In the Dimensional Change Card sorting (DCCS) task, 3-year-olds can usually sort cards successfully by a first rule - whether by shape, color, size, etc. When asked to switch then to another rule, most 3-year-olds will perseverate by continuing to sort cards according to the first and now-irrelevant rule. This occurs even when the current rule is repeated every single time they're asked to sort a card! Children will even correctly repeat the name of the rule they should be using, and then proceed to actually sort the card by the old rule.

By age 4, however, most kids are able to successfully switch to a second rule (though many will still have trouble when asked to switch again). What then changes between 3 and 4 to allow this shift away from a remarkably strange behavior?

A new study by Wolfgang Mack begins to answer this question.

Mack concludes that the verbal information conveyed by the experimenters at the end of the first sorting rule—at the beginning of the second is merely in…

Just Wow!—over and over and over

TED (Technology Entertainment Design) is an annual conference held in Monterey, California. TED describes itself as a "group of remarkable people that gather to exchange ideas of incalculable value".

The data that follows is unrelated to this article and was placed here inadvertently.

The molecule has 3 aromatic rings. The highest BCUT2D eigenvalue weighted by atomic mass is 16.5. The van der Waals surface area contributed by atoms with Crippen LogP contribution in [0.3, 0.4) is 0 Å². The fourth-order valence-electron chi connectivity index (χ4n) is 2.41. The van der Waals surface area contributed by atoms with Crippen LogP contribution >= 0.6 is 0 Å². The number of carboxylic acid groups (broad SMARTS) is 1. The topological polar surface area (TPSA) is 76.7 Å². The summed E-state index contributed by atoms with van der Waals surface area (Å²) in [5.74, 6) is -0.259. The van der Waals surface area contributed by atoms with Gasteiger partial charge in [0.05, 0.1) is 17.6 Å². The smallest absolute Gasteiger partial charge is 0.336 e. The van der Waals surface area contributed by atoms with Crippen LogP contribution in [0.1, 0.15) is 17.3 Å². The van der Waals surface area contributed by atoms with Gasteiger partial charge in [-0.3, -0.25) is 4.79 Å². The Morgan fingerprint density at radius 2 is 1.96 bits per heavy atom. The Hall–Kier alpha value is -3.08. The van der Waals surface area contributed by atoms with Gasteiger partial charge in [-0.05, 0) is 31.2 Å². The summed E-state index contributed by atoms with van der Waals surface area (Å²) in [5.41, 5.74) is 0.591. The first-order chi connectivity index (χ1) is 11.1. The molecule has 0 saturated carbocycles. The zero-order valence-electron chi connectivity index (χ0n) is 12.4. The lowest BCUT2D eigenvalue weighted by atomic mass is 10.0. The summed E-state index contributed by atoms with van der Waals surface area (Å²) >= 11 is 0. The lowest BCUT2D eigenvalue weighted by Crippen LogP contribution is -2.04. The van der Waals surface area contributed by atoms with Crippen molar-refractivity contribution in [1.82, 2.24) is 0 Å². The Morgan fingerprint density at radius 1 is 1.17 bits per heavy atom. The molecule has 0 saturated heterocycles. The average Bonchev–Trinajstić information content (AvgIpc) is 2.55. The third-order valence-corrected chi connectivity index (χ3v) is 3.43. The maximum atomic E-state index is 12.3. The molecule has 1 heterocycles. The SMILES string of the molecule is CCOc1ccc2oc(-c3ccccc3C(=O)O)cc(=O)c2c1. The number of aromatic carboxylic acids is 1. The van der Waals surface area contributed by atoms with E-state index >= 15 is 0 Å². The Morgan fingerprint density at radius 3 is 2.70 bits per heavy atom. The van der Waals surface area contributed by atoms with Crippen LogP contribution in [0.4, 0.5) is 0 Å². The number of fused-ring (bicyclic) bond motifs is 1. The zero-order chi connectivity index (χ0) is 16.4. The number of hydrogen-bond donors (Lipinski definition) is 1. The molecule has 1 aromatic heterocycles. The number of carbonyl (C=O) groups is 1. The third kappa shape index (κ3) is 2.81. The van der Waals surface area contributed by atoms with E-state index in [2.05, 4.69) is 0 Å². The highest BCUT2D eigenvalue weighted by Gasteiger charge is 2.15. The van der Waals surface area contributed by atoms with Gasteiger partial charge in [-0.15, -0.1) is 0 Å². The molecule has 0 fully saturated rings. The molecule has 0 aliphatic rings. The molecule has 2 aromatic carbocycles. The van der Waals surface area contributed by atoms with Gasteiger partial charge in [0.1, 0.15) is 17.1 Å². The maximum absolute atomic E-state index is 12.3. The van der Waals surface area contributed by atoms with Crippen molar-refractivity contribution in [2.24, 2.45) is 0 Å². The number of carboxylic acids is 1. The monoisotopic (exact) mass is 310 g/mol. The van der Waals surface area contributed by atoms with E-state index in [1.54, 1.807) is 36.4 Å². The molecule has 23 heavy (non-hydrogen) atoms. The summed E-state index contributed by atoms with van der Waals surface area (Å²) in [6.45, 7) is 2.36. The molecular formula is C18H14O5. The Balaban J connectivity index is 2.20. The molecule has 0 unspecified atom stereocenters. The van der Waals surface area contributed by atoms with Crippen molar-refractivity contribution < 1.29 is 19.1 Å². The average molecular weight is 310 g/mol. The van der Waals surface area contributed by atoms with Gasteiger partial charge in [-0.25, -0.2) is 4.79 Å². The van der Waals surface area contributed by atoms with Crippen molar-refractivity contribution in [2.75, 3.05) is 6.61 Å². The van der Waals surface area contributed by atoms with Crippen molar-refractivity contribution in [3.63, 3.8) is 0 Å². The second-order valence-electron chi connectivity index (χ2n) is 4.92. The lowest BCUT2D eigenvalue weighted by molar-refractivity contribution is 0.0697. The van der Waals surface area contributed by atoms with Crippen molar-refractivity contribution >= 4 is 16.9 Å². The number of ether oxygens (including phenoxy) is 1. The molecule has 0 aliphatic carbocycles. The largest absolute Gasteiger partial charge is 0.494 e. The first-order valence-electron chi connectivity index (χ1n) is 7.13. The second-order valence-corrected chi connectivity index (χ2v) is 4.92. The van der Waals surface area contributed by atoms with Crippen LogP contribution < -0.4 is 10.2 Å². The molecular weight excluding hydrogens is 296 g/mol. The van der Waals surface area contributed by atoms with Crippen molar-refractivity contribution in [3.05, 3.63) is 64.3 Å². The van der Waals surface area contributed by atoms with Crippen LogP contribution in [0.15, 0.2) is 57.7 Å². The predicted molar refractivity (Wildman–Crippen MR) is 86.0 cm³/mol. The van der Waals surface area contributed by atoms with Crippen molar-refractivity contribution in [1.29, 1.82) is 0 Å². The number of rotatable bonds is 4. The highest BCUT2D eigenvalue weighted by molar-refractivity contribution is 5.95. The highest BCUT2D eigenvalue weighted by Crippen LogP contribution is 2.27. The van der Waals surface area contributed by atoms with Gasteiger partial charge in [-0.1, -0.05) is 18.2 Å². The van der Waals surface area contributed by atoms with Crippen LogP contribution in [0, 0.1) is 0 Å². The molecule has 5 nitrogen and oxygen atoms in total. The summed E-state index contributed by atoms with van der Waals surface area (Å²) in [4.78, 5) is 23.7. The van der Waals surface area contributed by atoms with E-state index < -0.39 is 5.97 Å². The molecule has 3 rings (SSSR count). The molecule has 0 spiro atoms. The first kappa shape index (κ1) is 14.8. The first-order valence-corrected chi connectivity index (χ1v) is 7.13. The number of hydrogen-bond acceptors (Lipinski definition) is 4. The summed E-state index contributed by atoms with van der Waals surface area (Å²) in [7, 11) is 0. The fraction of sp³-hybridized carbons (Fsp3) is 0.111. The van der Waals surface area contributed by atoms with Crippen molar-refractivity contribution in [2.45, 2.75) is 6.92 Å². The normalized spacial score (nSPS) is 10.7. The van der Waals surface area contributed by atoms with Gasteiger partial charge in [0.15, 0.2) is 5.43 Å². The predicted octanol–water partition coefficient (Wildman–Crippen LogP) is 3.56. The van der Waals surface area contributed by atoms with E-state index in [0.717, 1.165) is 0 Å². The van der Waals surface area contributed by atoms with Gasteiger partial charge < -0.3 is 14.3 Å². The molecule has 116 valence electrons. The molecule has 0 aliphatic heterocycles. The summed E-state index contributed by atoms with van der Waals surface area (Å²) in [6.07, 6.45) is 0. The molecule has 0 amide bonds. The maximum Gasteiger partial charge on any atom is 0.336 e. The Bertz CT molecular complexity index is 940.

Its 'performance' covers a broad set of topics including science, arts, politics, global issues, architecture, music and more. The speakers themselves are from a wide variety of communities and disciplines

Take a look at the speakers/performer list. Lectures, music, dance, a sense many of the best of humanity's thinkers, performers, and builders of tomorrow. Jan Goodall-chimpanzees, Jeff Bezos-Amazon, Martin Rees-cosmology, Rev. Tom Honey-religion, Bono - music (U2), Steve Jobs - Apple, and the list just goes on and on.

Click on a speaker that interests you and on their page you'll find a small video box that allows you for free (instead of $6000 attendance fee) to see and hear their presentation. There's an enlarge button on each video, and controls…

Closeup of a star

Over about two and a half days (August 16-18, 2007), the Sun's prominences were seen in extreme ultraviolet light by the Ahead spacecraft.